Near the beginning of “The Paradigm of Immunization” (ch. 2) in Bios, Esposito tracks the two critical lines which illustrate the “immunitary semantics at the center of modern self-representation” (48). One is “Freud to Norbert Elias,” how violence becomes embedded “within the confines of the individual pysche” (48); the other line he tracks leads to “Parson’s functionalism and Luhmann’s systems theory”(49). Esposito remarks that Luhmann “is the one who has derived the most radical consequences from immunization, particularly regarding terminology…His thesis that systems function not by rejecting conflicts and contradictions, but by producing them as necessary antigens for reactivating their own antibodies, places the entire Luhmannian discourse within the semantic orbit of immunity” (49).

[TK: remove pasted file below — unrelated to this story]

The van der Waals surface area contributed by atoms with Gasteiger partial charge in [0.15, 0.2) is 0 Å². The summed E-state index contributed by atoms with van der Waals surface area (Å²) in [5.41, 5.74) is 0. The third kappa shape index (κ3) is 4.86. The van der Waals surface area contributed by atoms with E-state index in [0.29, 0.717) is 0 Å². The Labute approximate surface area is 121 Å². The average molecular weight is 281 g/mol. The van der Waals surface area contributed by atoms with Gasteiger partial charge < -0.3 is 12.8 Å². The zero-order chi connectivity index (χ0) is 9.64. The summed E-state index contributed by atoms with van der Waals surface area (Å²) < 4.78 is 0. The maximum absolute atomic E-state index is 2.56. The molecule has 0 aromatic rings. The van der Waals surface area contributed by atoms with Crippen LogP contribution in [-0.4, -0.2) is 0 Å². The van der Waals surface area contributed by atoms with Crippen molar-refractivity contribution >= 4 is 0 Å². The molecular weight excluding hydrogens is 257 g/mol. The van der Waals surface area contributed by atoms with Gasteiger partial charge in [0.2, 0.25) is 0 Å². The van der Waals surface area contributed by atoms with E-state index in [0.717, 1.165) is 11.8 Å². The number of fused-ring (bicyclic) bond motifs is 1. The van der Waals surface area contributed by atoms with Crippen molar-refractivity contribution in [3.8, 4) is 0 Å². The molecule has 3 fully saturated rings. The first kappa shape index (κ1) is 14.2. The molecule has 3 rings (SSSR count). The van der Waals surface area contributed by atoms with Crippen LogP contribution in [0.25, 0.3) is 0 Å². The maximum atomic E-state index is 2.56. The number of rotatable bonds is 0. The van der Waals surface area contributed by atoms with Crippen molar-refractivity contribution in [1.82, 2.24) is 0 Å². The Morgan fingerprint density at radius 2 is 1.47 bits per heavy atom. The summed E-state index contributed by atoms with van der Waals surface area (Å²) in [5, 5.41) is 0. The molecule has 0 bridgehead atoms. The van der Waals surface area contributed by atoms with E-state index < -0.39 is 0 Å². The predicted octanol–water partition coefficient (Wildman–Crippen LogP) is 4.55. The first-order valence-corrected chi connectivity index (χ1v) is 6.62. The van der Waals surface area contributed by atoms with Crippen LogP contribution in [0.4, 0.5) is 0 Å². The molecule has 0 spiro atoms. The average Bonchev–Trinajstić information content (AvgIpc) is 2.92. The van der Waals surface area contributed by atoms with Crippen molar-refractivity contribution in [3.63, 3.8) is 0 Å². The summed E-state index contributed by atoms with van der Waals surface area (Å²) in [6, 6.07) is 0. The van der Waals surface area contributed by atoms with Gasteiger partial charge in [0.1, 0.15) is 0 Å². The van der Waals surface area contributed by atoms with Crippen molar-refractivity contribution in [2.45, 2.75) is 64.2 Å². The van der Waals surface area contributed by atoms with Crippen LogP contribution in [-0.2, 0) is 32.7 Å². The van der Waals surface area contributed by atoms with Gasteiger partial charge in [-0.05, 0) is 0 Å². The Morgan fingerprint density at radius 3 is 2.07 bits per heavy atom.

Earlier this term I wrote a short piece on Luhmann’s systems theory and the concept of the individual that emerges in his essay “The Individuality of the Individual: Historical Meanings and Contemporary Problems.” I thought it…
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